From Mary Baker Eddy, Her Spiritual Footsteps by Gilbert Carpenter
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Mrs. Eddy’s Standard Was Divine Thinking
In Isaiah 41, we find the promise of a new, sharp, threshing instrument, a prophecy which has an interesting fulfillment in the case of Mrs. Eddy. The threshing instrument was used in those days to separate the chaff from the wheat. In the experience of the beginner in Christian Science, this separation is applied to the right and wrong thoughts in his consciousness. What possible ideal can lie beyond that of separating between good thoughts and evil thoughts? Why does the Bible mention a new, sharp, threshing instrument as a necessity in the course of man’s spiritual growth? Does not such an instrument become a requirement, when the student discovers that his old sense of separation was based on his conception of good and evil thoughts, a conception which was, to a large extent, furnished by human education, religion, and civilization? In other words, the young student of Christian Science has little knowledge of right thinking, where that term means spiritual thinking. It requires great growth to take him beyond the standpoint of the old threshing instrument, which separates between good and evil thoughts, according to a standard that is tinged with the human.
To be sure, this standard is necessary up to a certain point of growth. But the time comes, when the new threshing instrument becomes vital to the student’s hopes for further spiritual advancement. It is a separator, not between thoughts which seem right and wrong to human sense, but between those thoughts which come from the human mind and those which come from the divine Mind. It is the separation between human thinking and divine thinking, where human thinking is not evil because it seems evil to human sense, but because it has an evil origin, namely the human mind. This includes human thoughts which not only seem harmless, but which the world would commend as being of the highest order. Nevertheless, in Science, such thoughts must be rejected, just as money which comes as a political bribe must be rejected, not because of its evident badness, but because of the nature of its origin.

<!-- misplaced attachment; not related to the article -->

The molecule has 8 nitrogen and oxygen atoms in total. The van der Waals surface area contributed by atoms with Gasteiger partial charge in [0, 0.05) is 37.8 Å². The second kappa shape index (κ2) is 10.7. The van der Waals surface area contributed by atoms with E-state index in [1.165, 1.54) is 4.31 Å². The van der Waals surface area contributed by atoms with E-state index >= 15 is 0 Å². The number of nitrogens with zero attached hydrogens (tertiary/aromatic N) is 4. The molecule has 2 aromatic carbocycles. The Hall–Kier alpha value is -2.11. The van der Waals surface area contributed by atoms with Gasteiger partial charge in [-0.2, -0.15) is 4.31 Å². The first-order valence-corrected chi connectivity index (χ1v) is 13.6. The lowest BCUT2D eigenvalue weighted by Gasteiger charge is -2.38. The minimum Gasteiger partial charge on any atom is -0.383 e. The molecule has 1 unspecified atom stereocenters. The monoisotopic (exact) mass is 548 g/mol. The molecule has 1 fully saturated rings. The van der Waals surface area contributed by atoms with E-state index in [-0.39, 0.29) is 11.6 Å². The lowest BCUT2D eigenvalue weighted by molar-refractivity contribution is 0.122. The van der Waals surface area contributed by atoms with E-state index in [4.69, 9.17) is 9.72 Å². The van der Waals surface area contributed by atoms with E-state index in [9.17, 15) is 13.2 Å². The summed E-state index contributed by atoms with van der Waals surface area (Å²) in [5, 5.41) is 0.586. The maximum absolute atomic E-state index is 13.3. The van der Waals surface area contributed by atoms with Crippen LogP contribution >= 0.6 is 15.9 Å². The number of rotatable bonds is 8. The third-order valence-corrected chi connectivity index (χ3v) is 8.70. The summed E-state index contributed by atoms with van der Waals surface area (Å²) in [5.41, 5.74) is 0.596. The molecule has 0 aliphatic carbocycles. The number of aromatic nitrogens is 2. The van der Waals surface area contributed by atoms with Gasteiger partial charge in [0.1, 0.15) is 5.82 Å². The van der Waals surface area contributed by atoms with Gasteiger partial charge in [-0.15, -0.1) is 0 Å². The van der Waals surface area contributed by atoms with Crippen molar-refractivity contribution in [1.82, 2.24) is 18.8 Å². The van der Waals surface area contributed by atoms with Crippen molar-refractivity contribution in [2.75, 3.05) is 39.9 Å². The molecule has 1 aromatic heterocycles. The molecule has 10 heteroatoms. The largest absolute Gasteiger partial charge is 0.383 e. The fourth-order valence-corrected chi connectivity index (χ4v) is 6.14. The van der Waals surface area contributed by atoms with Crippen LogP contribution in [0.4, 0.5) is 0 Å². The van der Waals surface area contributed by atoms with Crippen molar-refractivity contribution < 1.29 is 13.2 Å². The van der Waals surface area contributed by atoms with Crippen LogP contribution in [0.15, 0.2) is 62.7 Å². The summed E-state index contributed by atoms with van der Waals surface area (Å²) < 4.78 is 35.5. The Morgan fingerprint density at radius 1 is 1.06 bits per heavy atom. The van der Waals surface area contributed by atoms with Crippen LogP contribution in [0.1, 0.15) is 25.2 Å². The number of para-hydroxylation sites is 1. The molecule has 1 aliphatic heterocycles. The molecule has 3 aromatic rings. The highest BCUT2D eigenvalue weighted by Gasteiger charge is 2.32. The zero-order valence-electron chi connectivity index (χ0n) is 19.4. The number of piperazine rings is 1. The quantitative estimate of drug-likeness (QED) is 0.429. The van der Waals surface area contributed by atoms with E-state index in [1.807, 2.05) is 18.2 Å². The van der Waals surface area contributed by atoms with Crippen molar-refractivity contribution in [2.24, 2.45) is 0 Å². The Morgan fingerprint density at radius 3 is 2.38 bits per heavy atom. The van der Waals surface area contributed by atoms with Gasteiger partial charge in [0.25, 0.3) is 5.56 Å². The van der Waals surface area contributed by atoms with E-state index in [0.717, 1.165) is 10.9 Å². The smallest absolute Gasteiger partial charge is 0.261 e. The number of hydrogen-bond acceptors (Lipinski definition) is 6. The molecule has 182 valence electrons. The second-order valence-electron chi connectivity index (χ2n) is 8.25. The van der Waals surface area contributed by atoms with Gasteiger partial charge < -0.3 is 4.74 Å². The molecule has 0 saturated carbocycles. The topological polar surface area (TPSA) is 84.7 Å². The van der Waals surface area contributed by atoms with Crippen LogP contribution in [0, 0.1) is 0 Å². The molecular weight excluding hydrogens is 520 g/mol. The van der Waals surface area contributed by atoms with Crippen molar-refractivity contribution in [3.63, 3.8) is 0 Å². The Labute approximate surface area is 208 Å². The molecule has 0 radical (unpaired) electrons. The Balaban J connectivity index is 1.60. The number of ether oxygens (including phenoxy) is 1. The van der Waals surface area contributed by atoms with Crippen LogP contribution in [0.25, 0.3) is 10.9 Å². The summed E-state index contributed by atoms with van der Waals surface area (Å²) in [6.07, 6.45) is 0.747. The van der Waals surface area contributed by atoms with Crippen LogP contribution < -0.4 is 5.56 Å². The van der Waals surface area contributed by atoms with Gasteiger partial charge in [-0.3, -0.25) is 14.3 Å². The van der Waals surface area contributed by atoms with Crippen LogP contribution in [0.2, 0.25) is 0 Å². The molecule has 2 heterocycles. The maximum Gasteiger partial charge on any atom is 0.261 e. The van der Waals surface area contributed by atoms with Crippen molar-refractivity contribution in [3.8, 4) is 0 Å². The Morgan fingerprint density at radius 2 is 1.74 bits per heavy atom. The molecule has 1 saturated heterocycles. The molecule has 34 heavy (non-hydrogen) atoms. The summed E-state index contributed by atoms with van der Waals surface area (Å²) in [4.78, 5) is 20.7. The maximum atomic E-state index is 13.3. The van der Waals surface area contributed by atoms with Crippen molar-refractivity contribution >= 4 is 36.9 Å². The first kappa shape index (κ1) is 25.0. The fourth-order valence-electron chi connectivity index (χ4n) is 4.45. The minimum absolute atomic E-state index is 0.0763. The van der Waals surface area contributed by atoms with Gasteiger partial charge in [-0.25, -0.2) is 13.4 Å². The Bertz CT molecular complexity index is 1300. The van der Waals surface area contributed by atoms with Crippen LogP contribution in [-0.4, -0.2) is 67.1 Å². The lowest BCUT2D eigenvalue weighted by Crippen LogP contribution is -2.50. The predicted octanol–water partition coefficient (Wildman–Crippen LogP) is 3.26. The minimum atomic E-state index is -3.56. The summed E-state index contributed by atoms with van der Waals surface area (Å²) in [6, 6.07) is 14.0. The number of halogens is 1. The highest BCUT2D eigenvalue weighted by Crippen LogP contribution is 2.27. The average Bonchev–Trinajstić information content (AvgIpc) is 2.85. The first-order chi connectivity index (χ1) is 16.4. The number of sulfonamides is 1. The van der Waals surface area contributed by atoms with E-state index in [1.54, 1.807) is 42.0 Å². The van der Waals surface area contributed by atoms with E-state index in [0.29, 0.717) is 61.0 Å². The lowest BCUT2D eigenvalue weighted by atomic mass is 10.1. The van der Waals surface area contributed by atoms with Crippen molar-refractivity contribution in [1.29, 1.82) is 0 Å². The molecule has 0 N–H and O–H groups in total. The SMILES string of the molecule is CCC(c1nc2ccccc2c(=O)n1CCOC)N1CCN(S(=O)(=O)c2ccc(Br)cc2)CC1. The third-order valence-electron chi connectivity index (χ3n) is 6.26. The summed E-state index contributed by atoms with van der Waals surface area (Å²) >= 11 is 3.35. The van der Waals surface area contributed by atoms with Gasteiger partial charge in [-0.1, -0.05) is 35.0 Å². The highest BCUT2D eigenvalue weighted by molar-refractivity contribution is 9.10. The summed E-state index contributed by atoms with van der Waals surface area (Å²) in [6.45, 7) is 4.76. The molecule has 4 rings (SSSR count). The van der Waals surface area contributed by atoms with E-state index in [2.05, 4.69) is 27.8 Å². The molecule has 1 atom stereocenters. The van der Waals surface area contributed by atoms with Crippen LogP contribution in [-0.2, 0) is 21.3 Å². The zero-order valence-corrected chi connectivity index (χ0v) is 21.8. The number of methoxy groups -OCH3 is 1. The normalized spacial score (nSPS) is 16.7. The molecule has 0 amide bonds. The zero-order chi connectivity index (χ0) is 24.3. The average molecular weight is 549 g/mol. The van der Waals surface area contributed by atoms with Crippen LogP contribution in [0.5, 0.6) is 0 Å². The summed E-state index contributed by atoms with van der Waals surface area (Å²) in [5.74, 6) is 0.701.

This leads up to the point that, at times, Mrs. Eddy rebuked the students for wrong thinking, when from the standpoint of the old threshing instrument, they could find no evil thinking in their hearts. It was at this stage of growth, that it became necessary for them to learn that Mrs. Eddy’s standard was divine thinking, not human; that to her, any thinking that was human was evil. This accounts for the fact, that she laid so much stress on the uncovering of animal magnetism, an uncovering necessary in order to expose the error involved in human thinking, which, per se, carried no evidence of its human, or evil, source. Yet, such human thinking indulged in by her students, even thinking that seemed harmless, loving, or kind, interfered with her work, at times even produced suffering. Thus, her requirement was that the students stop their wrong thinking, where wrong meant human. To her, right thinking meant thinking entirely divorced from the human. This was the new, sharp, threshing instrument, having teeth, which detected in human complacence and contentment, a state of drunkenness, that exposed its human origin, and stamped it as an enemy of the spiritual idea.
Further light on this point may be gained through this simple illustration. Let us assume that a screw is countersunk in wood, with the hole over the screw filled with putty to hide the head of the screw. Let the screw illustrate man’s unconscious thought, bound by belief to matter, the space above the screw for man’s conscious thought, and the screwdriver for the action of the divine Mind, that would act to release man from this bondage to mortal belief. It is obvious that before this release can function, man’s conscious thought must be emptied of every deterrent that would fill it, and thereby exclude the possible action of the divine Mind in bringing about man’s release. Then, what difference does it make, what fills the space above the screw, either deadly poison or solid gold? Both exclude the screwdriver, and must be eliminated. The only point involved, is that one would be far more ready to work to eliminate, or expel, the poison from the aperture, than the solid gold, because one is manifestly bad and the other apparently good. Nevertheless, from Mrs. Eddy’s standpoint, whatever filled conscious thought to the exclusion of the divine Mind, was a definite enemy, to be handled as animal magnetism, whether it appeared as some aggressive phase of poisonous evil, or the gold of human thought, that seemed harmless, and even good, so that no one without spiritual perception would accept for one moment the proposition that he was harboring a Judas, that effectually excluded the possibility of divine help, in releasing him from human bondage.